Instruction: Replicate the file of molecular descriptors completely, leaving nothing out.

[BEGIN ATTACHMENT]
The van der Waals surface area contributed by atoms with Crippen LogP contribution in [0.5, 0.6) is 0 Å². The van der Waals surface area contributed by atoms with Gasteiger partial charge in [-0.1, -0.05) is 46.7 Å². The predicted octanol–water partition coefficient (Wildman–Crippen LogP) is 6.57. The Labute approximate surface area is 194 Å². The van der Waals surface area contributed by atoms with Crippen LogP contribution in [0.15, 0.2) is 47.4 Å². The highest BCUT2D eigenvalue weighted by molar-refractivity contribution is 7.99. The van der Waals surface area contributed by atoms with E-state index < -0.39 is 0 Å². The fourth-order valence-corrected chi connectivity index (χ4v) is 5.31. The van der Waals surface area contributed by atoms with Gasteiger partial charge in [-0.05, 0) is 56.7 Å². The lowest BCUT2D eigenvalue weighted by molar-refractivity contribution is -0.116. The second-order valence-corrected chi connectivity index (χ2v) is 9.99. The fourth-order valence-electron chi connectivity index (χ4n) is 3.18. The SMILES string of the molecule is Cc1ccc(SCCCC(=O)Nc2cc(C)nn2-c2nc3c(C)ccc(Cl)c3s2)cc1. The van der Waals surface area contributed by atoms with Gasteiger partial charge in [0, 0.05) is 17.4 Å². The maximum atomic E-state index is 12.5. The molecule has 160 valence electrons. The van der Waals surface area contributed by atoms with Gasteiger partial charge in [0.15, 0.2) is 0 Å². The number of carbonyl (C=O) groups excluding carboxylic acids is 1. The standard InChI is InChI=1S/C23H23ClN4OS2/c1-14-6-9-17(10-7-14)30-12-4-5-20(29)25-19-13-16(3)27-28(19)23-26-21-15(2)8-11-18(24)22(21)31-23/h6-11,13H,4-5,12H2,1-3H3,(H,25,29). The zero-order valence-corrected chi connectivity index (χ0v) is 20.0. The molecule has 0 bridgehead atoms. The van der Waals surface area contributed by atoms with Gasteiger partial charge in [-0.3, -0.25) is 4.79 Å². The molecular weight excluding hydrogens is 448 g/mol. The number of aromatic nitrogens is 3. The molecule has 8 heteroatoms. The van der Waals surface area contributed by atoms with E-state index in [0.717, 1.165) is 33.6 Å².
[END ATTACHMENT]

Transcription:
The van der Waals surface area contributed by atoms with Crippen LogP contribution in [0.5, 0.6) is 0 Å². The van der Waals surface area contributed by atoms with Gasteiger partial charge in [-0.1, -0.05) is 46.7 Å². The predicted octanol–water partition coefficient (Wildman–Crippen LogP) is 6.57. The Labute approximate surface area is 194 Å². The van der Waals surface area contributed by atoms with Crippen LogP contribution in [0.15, 0.2) is 47.4 Å². The highest BCUT2D eigenvalue weighted by molar-refractivity contribution is 7.99. The van der Waals surface area contributed by atoms with E-state index < -0.39 is 0 Å². The fourth-order valence-corrected chi connectivity index (χ4v) is 5.31. The van der Waals surface area contributed by atoms with Gasteiger partial charge in [-0.05, 0) is 56.7 Å². The lowest BCUT2D eigenvalue weighted by molar-refractivity contribution is -0.116. The second-order valence-corrected chi connectivity index (χ2v) is 9.99. The fourth-order valence-electron chi connectivity index (χ4n) is 3.18. The SMILES string of the molecule is Cc1ccc(SCCCC(=O)Nc2cc(C)nn2-c2nc3c(C)ccc(Cl)c3s2)cc1. The van der Waals surface area contributed by atoms with Gasteiger partial charge in [0, 0.05) is 17.4 Å². The maximum atomic E-state index is 12.5. The molecule has 160 valence electrons. The van der Waals surface area contributed by atoms with Gasteiger partial charge in [0.15, 0.2) is 0 Å². The number of carbonyl (C=O) groups excluding carboxylic acids is 1. The standard InChI is InChI=1S/C23H23ClN4OS2/c1-14-6-9-17(10-7-14)30-12-4-5-20(29)25-19-13-16(3)27-28(19)23-26-21-15(2)8-11-18(24)22(21)31-23/h6-11,13H,4-5,12H2,1-3H3,(H,25,29). The zero-order valence-corrected chi connectivity index (χ0v) is 20.0. The molecule has 0 bridgehead atoms. The van der Waals surface area contributed by atoms with Gasteiger partial charge in [-0.3, -0.25) is 4.79 Å². The molecular weight excluding hydrogens is 448 g/mol. The number of aromatic nitrogens is 3. The molecule has 8 heteroatoms. The van der Waals surface area contributed by atoms with E-state index in [0.717, 1.165) is 33.6 Å².